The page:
OPINION: What’s in a nickname? How Sarnia became the Imperial City

A vast crowd filled both sides of Front Street to cheer on a Royal visit by the Duke of Connaught and his daughter Princess Patricia, who came to officially declare Sarnia a city on May 7, 1914. Lambton Heritage Museum Photo

Phil Egan

For more than 100 years Sarnia has been known as the Imperial City.

Some people might think the name is connected with Imperial Oil, once the city’s largest employer. They would be wrong.

Over the years, many Ontario cities have adopted nicknames. London is the Forest City; Guelph is the Royal City; St. Catharines is known as the Garden City.

For many years, Sarnia had its own popular nickname as well. It was known across Ontario as Tunnel Town.

Before the opening of the engineering wonder that was the St. Clair Tunnel, trans-border trade between Canada and the U.S. was tedious and frustrating.

The Grand Trunk rail terminus in Point Edward was located at the narrowest part of the St. Clair River between the two countries, but the laborious task of unloading freight from rail cars onto boats, and then reloading it again on freight cars on the other side, slowed the movement of goods between suppliers and markets.

And though Sarnia and Port Huron were in close proximity, the river current was heavy and swift. Ferries making the crossing also had to contend with passing ships entering and leaving Lake Huron.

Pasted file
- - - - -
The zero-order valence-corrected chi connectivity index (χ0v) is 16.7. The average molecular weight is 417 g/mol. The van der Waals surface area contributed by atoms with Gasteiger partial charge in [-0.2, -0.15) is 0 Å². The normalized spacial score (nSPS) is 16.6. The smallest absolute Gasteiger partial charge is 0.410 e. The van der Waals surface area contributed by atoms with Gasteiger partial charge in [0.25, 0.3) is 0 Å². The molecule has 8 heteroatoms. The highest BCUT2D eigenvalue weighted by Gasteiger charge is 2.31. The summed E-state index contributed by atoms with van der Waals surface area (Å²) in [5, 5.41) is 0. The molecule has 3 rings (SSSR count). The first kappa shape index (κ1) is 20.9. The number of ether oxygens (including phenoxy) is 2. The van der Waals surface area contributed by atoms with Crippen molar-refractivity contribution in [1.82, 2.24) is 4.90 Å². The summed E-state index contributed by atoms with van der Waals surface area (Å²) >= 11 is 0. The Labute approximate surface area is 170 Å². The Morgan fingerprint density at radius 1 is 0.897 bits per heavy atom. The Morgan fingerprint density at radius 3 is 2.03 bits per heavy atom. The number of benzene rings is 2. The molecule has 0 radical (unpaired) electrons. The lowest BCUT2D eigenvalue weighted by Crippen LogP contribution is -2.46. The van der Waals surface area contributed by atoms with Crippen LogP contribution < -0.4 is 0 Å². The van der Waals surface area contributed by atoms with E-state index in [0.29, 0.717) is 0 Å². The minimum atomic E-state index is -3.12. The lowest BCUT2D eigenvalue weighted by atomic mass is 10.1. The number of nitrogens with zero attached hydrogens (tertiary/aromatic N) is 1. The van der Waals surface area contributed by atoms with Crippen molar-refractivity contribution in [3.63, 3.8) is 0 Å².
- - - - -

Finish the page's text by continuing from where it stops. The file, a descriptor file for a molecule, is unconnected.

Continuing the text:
As the tunnel neared completion, the excitement in Sarnia and Port Huron mounted to an exceptional pitch. It was on everyone’s mind, and continuing newspaper and magazine coverage brought massive attention to Sarnia.

By the time the St. Clair Tunnel officially opening in 1891 Sarnia was generally known around the province as the “Tunnel Town.” And as the town approached the 10,000 people needed to become a city, many thought it a fitting nickname for the fast-growing community.

But Sarnia’s Board of Trade had other ideas. They saw Sarnia from a tourism viewpoint, and were busily trying to attract vacationers to our beaches and resorts at the hub of the Great Lakes. These merchants promoted Sarnia as “The Beacon City,” and that was the name brandished in many of the board’s out-of-town newspaper ads and promotional campaigns.

But the issue was finally decided at an April 20, 1914 city council meeting. With declaration of city status just weeks away, the title “Imperial City” was adopted by council in recognition of the Royal Visit by His Royal Highness the Duke of Connaught and his daughter, Princess Patricia,

It was the Duke, who was also the Governor General of Canada, who would read the proclamation declaring Sarnia a city.